- width of the sealant increased by approximately 50 per cent
- extension to failure dropped from ~250 per cent of original length down to less than 20 percent
- sealant became friable when held.
Temperature had no noticeable effect on the sealant, but agitation by the stirrer and the ultrasonic bath both caused the sealant to degrade. The stirrer caused the sealant to break into pieces of varying sizes, while the ultrasonic bath liberated very fine particles from the single piece of sealant (Figure 9). When the sealant was removed from the Jet A1 and dried, the appearance and properties appeared to return to normal. There was insufficient evidence to suggest the sealant dissolved in Jet A1. When immersed in water, the sealant did not appear to change properties or appearance at all.
Once properly dried, the sealant’s properties returned to normal. Therefore, it was concluded that the interaction between sealant and Jet A1 was primarily physical rather than chemical. The substantial change in the width of the sealant suggested that Jet A1 was being temporarily absorbed into the material, causing the change in properties.
In response to these findings, the sealant manufacturer stated the following:
Drum and can sealants are designed to be tightly bound within a metal seam of the drum. This keeps them largely protected from drum contents… Can sealants are not designed for direct exposure to solvents and must be incorporated into a correctly formed drum seam.
The manufacturer also stated that the drum sealant it supplied had been used in Australia for approximately 45 years without issue.
There have been several occurrences of white contaminants found in refuelling systems’ fuel pump filters and fuel drums, all involving drums from the same manufacturer. Photos and descriptions of the contaminants indicated that they were all a similar material and also similar to instances of drum contamination identified in 2015. At that time, the contaminant was tested and found to be sealant from the base and/or lid of the drums.
Experiments carried out by the ATSB demonstrated that the presence of Jet A1 fuel adversely affects the sealant used in the drums. The sealant manufacturer confirmed that the sealant is not designed for exposure to solvents such as Jet A1, and must remain in the drum seam to be effective. After being immersed in Jet A1, vibrations caused the sealant to break down into very fine particles. This result is consistent with the contaminants reported in the fuel transfer pumps’ coarse (‘rock catcher’) and micronic pre-filters. Large pieces were caught by the ‘rock catchers’, while very small pieces passed through and coalesced on the pre-filter. There was no evidence to suggest that the sealant was dissolving in Jet A1, so the properties of the fuel should not be affected by the sealant.
VIP Packaging believed transport on rough roads could lead to deformation of the drums. In particular, a gap can open up between the barrel and base/lid of a drum. Coupled with vibrations associated with transport, this deformation may have allowed pieces of sealant to escape the seam and enter the fuel.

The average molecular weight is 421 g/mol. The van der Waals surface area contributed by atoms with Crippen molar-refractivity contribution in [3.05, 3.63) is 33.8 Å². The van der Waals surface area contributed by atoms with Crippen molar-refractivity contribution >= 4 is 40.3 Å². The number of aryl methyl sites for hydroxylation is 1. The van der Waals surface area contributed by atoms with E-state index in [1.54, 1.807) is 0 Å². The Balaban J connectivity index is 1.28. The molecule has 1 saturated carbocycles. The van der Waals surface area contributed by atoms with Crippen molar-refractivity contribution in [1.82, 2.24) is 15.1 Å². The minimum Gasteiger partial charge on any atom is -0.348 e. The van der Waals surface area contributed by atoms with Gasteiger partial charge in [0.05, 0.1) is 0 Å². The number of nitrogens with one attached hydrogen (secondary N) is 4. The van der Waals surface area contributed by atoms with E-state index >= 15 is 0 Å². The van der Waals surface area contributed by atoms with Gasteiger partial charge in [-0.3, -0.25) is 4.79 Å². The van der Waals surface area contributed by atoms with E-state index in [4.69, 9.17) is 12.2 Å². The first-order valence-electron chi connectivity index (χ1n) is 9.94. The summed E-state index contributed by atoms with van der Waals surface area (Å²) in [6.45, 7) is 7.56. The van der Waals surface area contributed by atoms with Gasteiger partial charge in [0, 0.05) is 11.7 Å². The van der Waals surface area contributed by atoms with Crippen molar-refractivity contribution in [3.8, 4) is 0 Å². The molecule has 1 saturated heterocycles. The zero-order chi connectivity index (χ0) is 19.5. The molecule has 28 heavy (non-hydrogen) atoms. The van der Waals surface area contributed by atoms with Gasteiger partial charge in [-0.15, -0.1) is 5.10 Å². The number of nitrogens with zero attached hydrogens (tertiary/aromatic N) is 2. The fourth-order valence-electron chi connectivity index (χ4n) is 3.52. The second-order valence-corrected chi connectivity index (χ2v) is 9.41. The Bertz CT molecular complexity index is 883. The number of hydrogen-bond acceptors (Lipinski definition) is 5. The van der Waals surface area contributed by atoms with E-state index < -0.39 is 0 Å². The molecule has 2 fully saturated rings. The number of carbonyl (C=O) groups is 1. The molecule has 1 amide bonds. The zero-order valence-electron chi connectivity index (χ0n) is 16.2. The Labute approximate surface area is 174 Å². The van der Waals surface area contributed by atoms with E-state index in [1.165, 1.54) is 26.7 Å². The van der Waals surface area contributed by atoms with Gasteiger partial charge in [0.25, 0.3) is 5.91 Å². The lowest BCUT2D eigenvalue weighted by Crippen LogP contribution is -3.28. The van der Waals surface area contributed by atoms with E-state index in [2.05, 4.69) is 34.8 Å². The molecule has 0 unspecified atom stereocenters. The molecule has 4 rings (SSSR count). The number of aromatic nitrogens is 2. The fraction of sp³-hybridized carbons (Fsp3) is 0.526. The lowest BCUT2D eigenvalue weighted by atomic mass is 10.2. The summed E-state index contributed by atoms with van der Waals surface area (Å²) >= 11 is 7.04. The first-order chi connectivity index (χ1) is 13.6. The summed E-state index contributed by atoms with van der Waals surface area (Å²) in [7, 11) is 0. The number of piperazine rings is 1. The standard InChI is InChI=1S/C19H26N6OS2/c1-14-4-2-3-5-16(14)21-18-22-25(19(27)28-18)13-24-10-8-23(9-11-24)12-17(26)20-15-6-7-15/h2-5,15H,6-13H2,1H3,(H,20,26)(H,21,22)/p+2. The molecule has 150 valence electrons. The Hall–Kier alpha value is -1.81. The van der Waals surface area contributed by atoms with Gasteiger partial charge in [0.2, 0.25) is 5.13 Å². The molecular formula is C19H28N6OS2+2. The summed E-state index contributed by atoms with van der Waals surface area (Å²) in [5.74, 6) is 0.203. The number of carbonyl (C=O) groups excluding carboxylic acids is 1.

There have been no reported instances of this contaminant affecting the performance of an aircraft, or entering an aircraft’s fuel system. In every instance of contaminated fuel, adequate fuel filtration caught the contaminant. It is possible that the sealant may break down into small enough pieces to pass through the micronic pre-filter and reach the aircraft’s fuel tank, and from there pass through the aircraft’s fuel filtration system and enter the engine. However, if that was to occur, the particles would be in minor quantities and too small to affect engine operation. As long as fuel is filtered as required under the regulations, and in accordance with best practice, harmful contaminants should not be able to reach the aircraft.
From the evidence available, the following findings are made with respect to the fuel contamination issues observed at Cloncurry Airport, Queensland and in Western Australia in 2016. These findings should not be read as apportioning blame or liability to any particular organisation or individual.
- Interaction with Jet A1 and rough handling likely caused pieces of drum sealant to detach and enter the fuel stock, increasing the risk of contaminants entering an aircraft's fuel system.
- Adequate fuel filtration in accordance with regulations and best practice should prevent contaminants from entering aircraft.
- There have been no reported occurrences of this contaminant entering an aircraft’s fuel system or affecting the performance of an aircraft.
Sources and submissions
Sources of information
The sources of information during the investigation included:
- a number of helicopter operators and refuelling companies
- the fuel drum manufacturer
- the Civil Aviation Safety Authority.
Under Part 4, Division 2 (Investigation Reports), Section 26 of the Transport Safety Investigation Act 2003 (the Act), the ATSB may provide a draft report, on a confidential basis, to any person whom the ATSB considers appropriate. Section 26 (1) (a) of the Act allows a person receiving a draft report to make submissions to the ATSB about the draft report.
A draft of this report was provided to the fuel drum manufacturer, the sealant manufacturer, the involved operators, refuelling companies and the Civil Aviation Safety Authority.
A submission was received from the sealant manufacturer, which was reviewed and, where considered appropriate, the report was amended accordingly.
|Date:||07 September 2016||Investigation status:||Completed|
|Investigation level:||Defined - click for an explanation of investigation levels|
|Location:||near Cloncurry Aerodrome (Grenada Station)||Investigation phase:||Final report: Dissemination|
|State:||Queensland||Occurrence type:||Fuel contamination|
|Release date:||22 April 2020||Occurrence category:||Technical Analysis|
|Report status:||Final||Highest injury level:||None|